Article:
Stuttgart 21 Main Station Bonatzbau
Stuttgart 21 main station - reconstruction of the historical building Bonatzbau
The so called “Bonatzbau” is the historic reception building of Stuttgart's main train station and part of the railway and urban development project Stuttgart 21.
During the re-design, parts of the existing building will be demolished and later rebuilt. During the construction phase, the façade, which is protected as a historic monument, will be preserved and has to be supported as an auxiliary construction. This façade protection is realized with a conventional steel construction as well as with MERO scaffolding technology. The erection of a protective roof is also planned to handle the construction logistics during the construction phases of the building.
Boll und Partner has been commissioned to undertake the structural detailing and implementation planning of the facade supports and the protective roof. and Plans were implemented using the BIM software Tekla Structures. A special challenge is the historical building stock of huge dimensions and the very old and partly incomplete as-built documentation.
Challenges & success factors
The team modeled the existing structures in Revit based on site-measurements and survey reports and imported it as a reference model to Tekla. In addition, 2D and 3D dwg files were imported from other project partners, such as terrain profiles, roads and pipes. By doing this, a very precise construction with minimum steel construction tolerances could be realized. Due to the size and complexity of the project, the clash detection and integration of the steel and concrete structures for this project would not have been possible without a 3D model. It was very challenging to incorporate the steel structures into the existing building. In some cases, spider / crawler cranes had to be used which could fit though a regular doorway. Multi-material modelling including wood and concrete enable the team to calculate exact quantities and costs. The damage to the historically protected façade through fastenings, clamps and drillings was reduced to a minimum.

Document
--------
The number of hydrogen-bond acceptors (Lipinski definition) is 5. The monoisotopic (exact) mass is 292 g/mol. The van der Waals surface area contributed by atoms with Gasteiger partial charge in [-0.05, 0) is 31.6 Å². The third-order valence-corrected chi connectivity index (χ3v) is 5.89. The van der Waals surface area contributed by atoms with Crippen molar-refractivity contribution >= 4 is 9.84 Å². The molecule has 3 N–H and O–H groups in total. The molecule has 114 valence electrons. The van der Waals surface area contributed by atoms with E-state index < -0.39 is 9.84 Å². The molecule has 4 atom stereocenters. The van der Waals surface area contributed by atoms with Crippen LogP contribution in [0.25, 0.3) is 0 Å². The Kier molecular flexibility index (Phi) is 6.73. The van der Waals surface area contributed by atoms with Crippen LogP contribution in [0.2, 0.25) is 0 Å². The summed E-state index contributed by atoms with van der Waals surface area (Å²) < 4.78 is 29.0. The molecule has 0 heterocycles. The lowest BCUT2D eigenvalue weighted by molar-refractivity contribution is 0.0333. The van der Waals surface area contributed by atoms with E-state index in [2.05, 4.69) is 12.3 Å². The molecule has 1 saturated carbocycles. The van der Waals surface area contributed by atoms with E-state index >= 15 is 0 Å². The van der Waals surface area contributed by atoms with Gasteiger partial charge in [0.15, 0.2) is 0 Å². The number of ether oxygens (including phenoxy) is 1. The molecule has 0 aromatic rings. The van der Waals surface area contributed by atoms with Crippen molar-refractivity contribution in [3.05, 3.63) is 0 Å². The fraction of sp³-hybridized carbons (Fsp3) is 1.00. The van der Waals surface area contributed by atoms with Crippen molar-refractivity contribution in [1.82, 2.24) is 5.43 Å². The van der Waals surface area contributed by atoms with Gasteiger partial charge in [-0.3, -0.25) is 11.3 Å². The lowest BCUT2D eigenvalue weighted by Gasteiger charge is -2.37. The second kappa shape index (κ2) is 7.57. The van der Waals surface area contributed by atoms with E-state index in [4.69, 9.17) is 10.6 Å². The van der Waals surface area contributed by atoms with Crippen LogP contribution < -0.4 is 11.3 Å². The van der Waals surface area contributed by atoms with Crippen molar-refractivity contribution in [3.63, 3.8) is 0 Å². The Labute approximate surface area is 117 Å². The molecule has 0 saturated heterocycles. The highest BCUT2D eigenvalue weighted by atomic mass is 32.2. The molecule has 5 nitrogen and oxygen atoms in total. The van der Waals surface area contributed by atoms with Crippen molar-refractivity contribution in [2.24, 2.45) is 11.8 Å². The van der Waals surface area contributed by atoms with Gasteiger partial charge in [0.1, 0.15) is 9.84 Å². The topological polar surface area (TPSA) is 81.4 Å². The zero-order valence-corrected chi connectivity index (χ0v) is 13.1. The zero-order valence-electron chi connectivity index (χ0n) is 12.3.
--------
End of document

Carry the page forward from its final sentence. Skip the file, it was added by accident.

The project teams worked together using a common collaboration model in a BIM platform and an internal Tekla Structures model with all references. The latter was also used to perform import and export to structural analysis programs such as DLUBAL RSTAB. The exchange was handled via IFC models as well as DWG and PDF drawings. When planning the temporary protective roof, several variations were examined, calculated with DLUBAL RSTAB and distributed as IFC to the project participants. The Tekla model was also used to study the crane setup outside the building, to check the loads and run clash checks during the rotation of the crane